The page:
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THINK C was an extension of ANSI C for the classic Mac OS developed by THINK Technologies; although named Lightspeed C in the original mid-1986 release, it was later renamed THINK C. THINK Technologies was later acquired by Symantec Corporation and the product continued to be developed by the original author, Michael Kahl. Version 3 and subsequent versions were essentially a subset of C++ and supported basic object oriented programming concepts such as single inheritance as well as extensions to the C standard that conformed more closely to the requirements of Mac OS programming. After version 6, the OOP facilities were expanded to a full C++ implementation, and the product was rebranded Symantec C++ for versions 7 and 8, now under development by different authors.

THINK C (and later, Symantec C++) featured a class library and framework for Mac programming called the Think Class Library (TCL), which was used extensively for Macintosh application development.

The Lightspeed/THINK C IDE was quite influential[peacock term], though considered not as advanced as that belonging to THINK Pascal, its sister language product; it was considered the standard environment when MPW was considered an overpriced niche product, and most Macintosh products were developed in it for many years. With the transition of the Mac from 68K to PowerPC, however, Symantec was widely seen as having dropped the ball, and competitor Metrowerks's product CodeWarrior took control of the marketplace.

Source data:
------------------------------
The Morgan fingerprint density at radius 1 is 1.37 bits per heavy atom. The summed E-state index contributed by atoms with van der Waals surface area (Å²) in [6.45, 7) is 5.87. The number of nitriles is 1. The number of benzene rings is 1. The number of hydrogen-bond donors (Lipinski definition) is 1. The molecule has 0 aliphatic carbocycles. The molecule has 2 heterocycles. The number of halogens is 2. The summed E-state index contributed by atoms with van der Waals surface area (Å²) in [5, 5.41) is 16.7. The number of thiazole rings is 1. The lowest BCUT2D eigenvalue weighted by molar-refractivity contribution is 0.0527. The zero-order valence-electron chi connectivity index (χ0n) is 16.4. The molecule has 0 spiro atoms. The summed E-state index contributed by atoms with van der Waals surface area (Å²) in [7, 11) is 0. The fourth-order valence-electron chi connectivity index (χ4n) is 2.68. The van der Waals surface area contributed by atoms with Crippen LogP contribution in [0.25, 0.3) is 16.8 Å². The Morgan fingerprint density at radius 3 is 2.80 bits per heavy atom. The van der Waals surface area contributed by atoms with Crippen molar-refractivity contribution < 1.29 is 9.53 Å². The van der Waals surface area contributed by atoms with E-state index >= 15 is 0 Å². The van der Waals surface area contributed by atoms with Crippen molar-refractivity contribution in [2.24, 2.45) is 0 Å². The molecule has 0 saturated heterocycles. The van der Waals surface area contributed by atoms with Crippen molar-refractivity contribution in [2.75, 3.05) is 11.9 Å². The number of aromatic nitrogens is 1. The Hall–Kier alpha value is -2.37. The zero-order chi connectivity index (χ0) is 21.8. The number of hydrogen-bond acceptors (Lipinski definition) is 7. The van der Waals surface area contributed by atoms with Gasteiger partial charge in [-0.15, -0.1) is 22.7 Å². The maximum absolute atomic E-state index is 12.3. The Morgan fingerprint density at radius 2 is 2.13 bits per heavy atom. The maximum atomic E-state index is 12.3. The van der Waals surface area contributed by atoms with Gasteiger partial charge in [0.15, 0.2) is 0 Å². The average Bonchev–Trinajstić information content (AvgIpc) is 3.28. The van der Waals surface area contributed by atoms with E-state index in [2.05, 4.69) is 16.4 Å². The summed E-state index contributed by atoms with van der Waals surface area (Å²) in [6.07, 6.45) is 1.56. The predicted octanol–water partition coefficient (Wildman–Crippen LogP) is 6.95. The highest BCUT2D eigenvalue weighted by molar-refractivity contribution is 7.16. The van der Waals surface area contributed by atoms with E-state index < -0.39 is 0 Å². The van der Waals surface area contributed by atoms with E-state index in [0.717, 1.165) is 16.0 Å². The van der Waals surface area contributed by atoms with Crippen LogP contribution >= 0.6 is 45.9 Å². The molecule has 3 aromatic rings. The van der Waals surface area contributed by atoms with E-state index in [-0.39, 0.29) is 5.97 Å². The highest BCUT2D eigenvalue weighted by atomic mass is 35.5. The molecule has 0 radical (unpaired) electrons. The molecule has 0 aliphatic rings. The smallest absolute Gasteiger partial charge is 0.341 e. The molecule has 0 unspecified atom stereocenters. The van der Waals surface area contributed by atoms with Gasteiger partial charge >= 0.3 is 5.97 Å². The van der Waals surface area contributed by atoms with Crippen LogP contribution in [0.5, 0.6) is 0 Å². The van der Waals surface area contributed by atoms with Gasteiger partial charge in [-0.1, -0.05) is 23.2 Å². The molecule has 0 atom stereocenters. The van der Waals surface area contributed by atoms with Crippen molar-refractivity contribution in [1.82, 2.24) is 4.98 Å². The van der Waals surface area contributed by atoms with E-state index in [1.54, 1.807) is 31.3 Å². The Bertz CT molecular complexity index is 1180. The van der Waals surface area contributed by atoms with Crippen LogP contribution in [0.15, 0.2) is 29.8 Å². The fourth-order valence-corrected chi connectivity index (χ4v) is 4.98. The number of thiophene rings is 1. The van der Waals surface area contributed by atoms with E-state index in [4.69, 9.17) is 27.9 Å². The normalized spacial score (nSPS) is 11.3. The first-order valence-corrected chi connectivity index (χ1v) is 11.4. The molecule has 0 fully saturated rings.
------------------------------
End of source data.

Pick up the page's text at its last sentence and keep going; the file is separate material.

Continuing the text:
Despite the decline in popularity of their IDE, Symantec was eventually chosen by Apple to provide next-generation C/C++ compilers for MPW in the form of Sc/Scpp for 68K alongside MrC/MrCpp for PowerPC. These remained Apple's standard compilers until the arrival of Mac OS X replaced them with GCC. Symantec subsequently exited the developer tool business.


Bruce F. Webster of BYTE named Lightspeed C product of the month for September 1986. While criticizing the documentation as its "single greatest weakness", Webster stated that Lightspeed C would be the choice if he had to select one compiler for the Macintosh.[1] BYTE in 1989 listed Lightspeed C as among the "Distinction" winners of the BYTE Awards, stating that it "wins our respect because of its powerful features and low price".[2]


  1. ^ Webster, Bruce F. (September 1986). "Two Fine Products". BYTE. p. 335.
  2. ^ "The BYTE Awards". BYTE. January 1989. p. 327.

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